This brings us to the question we started with….
Why Don’t Reporters Share Stories With Scientists?
The short answer is that reporters don’t share draft version of stories with scientists because their employers tell them not to. For example, during my 10 years as a reporter, I know for a fact that I would have been fired if my employer found out I shared a story with a source before it was published. It was an absolute no-go, and there were no exceptions.
Why did this rule exist? My employer never explained (and I never asked).
But for the past 11 years, I’ve worked as a science writer and research communicator at a large university. I have worked with hundreds of scientists in a dizzying array of disciplines, and this subject comes up fairly often. In other words, this is something that I’ve put a lot of thought into. And, ultimately, I’ve determined that sharing stories with scientists before they are published is problematic for two reasons.
First, if a story is shared with one of the sources a reporter spoke to, it has to be shared with all of the sources the reporter spoke to – otherwise the reporter is showing a clear bias. Sharing stories with multiple source can then lead to competing sets of “corrections” – particularly when different experts have different interpretations of data; competing theories they back; personal axes to grind; etc. This is not tenable.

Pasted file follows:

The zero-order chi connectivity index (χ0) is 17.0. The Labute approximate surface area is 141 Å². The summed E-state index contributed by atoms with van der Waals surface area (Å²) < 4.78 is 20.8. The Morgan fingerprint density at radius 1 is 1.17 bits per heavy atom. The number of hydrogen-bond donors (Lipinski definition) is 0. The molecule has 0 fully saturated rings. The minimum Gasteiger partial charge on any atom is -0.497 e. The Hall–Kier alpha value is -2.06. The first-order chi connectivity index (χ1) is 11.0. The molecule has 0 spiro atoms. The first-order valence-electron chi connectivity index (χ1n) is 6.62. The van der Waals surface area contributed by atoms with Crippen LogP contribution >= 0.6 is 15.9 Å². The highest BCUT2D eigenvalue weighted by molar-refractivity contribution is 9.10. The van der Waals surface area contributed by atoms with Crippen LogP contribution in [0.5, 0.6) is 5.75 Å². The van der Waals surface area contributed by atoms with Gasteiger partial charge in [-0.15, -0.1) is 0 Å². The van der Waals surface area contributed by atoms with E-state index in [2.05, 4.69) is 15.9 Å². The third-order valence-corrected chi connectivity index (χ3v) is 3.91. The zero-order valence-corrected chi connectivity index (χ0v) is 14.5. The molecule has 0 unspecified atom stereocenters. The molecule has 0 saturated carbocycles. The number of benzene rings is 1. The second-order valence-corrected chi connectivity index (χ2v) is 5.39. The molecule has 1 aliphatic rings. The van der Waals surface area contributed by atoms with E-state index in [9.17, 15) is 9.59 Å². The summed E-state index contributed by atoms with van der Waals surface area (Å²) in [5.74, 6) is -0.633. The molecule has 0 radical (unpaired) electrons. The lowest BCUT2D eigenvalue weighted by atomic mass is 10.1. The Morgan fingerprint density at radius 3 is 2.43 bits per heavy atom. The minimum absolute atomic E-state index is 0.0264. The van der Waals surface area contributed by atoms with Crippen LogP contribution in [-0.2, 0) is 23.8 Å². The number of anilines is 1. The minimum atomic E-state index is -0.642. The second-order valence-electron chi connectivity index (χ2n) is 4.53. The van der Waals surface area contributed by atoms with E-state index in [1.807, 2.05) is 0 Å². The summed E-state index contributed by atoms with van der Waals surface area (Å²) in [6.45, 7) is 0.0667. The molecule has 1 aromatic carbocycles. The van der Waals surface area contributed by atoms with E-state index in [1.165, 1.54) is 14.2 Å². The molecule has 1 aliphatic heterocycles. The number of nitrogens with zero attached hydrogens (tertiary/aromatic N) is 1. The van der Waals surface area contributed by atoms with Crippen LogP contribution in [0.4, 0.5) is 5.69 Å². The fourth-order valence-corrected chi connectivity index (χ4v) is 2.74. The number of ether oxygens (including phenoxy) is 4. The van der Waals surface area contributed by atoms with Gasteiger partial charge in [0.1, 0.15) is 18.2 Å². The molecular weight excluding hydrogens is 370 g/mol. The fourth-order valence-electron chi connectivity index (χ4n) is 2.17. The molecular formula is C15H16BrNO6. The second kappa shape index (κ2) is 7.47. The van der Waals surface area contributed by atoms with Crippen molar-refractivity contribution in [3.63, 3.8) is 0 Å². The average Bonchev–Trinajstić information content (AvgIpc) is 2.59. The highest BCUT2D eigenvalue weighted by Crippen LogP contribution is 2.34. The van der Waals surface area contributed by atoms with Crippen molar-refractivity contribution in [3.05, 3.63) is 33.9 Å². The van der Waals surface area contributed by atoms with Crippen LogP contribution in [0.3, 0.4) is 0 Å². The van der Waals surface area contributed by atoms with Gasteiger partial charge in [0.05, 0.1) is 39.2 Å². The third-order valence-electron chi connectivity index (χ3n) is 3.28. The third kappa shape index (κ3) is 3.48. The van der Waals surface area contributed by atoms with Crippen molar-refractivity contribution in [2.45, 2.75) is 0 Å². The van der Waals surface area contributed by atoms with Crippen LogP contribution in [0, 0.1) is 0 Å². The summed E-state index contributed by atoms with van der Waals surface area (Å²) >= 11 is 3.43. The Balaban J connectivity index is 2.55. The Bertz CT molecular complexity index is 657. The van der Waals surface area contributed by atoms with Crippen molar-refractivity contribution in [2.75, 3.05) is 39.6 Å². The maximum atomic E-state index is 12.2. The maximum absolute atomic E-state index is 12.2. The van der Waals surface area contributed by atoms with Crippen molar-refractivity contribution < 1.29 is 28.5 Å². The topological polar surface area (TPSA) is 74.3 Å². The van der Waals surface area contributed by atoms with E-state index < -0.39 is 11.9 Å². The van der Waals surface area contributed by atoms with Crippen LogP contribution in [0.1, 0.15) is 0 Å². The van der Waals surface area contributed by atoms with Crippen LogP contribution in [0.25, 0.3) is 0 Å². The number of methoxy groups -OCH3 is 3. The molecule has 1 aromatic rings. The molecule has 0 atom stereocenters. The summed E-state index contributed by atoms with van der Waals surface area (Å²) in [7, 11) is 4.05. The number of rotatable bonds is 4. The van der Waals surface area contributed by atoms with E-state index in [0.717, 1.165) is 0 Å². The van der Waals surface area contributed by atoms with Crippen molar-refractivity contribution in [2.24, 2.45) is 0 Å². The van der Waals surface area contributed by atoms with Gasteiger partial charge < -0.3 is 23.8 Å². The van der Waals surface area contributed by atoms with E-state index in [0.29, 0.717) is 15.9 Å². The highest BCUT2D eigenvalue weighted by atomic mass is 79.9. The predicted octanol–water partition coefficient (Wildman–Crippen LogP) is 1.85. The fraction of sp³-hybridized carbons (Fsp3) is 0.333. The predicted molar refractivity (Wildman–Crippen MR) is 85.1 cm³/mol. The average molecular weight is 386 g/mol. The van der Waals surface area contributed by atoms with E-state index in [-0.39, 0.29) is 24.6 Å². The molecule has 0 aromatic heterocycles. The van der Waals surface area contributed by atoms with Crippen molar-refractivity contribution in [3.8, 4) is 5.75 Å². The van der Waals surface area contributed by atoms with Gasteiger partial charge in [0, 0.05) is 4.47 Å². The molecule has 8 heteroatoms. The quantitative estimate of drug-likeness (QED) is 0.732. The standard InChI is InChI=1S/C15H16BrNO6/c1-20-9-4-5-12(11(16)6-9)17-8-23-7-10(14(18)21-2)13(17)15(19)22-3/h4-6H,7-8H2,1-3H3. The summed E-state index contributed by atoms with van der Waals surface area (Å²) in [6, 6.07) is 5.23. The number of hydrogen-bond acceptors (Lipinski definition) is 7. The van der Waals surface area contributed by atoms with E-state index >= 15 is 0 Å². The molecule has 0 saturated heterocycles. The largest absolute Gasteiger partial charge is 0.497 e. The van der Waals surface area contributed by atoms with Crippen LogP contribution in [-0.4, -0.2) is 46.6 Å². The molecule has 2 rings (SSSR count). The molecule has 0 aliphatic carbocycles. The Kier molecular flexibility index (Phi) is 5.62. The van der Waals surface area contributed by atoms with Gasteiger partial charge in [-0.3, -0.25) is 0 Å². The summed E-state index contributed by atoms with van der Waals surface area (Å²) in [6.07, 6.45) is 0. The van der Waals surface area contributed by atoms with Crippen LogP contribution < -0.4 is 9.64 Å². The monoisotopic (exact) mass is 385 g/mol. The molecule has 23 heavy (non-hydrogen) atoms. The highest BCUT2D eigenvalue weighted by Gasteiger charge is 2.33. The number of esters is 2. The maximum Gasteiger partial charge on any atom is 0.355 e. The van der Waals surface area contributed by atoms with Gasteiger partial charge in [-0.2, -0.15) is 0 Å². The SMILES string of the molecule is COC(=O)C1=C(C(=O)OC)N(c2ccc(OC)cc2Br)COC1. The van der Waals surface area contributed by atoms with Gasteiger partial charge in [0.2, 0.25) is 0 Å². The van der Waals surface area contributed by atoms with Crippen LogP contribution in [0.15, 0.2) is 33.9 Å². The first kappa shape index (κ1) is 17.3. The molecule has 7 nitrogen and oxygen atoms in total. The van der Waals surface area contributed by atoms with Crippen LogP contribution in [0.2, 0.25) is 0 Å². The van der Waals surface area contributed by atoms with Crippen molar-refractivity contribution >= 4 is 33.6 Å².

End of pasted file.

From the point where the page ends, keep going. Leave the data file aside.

Second, some scientists are not good at articulating their expertise in language that is accessible to non-experts – and I’m not talking about a least common denominator audience here. For example, while geneticists and astrophysicists tend to be intelligent people, they will often have difficulty understanding each other’s papers (trust me on this).
This inability to communicate clearly with non-experts can lead to requested changes that may or may not be more accurate, but are certainly more obfuscatory. This is one of the reasons fact checkers don’t read things to scientists verbatim – it gives researchers an opportunity to wordsmith a sentence into oblivion.
As a university science writer, I have interviewed researchers for more than a thousand stories over the past 11 years (and counting). I run all of my university-oriented writing by the relevant researchers (because I’m not a reporter). And I can testify that both of the rationales I outlined above are completely justified. They don’t happen all the time, but they definitely happen.
So, What’s a Scientist to Do?
While reporters are unlikely to share a story with a scientist, there are things that scientists can do to communicate more effectively with reporters and minimize the likelihood that a story will include errors. The short version is: be prepared for the interview.
This sort of media training is fairly simple, and it can make researchers more confident and competent going into an interview. I’ve written separate posts on this, and encourage you to read them if this is something you’re interested.
One post focuses on how to prepare for an interview with print and online reporters. The second post focuses on how to prepare for an interview with TV or radio (or video or podcasting) reporters. I hope you find them useful.
To any reporters reading this: are there other explanations for not sharing a pre-pub story with researchers? If so, please share them!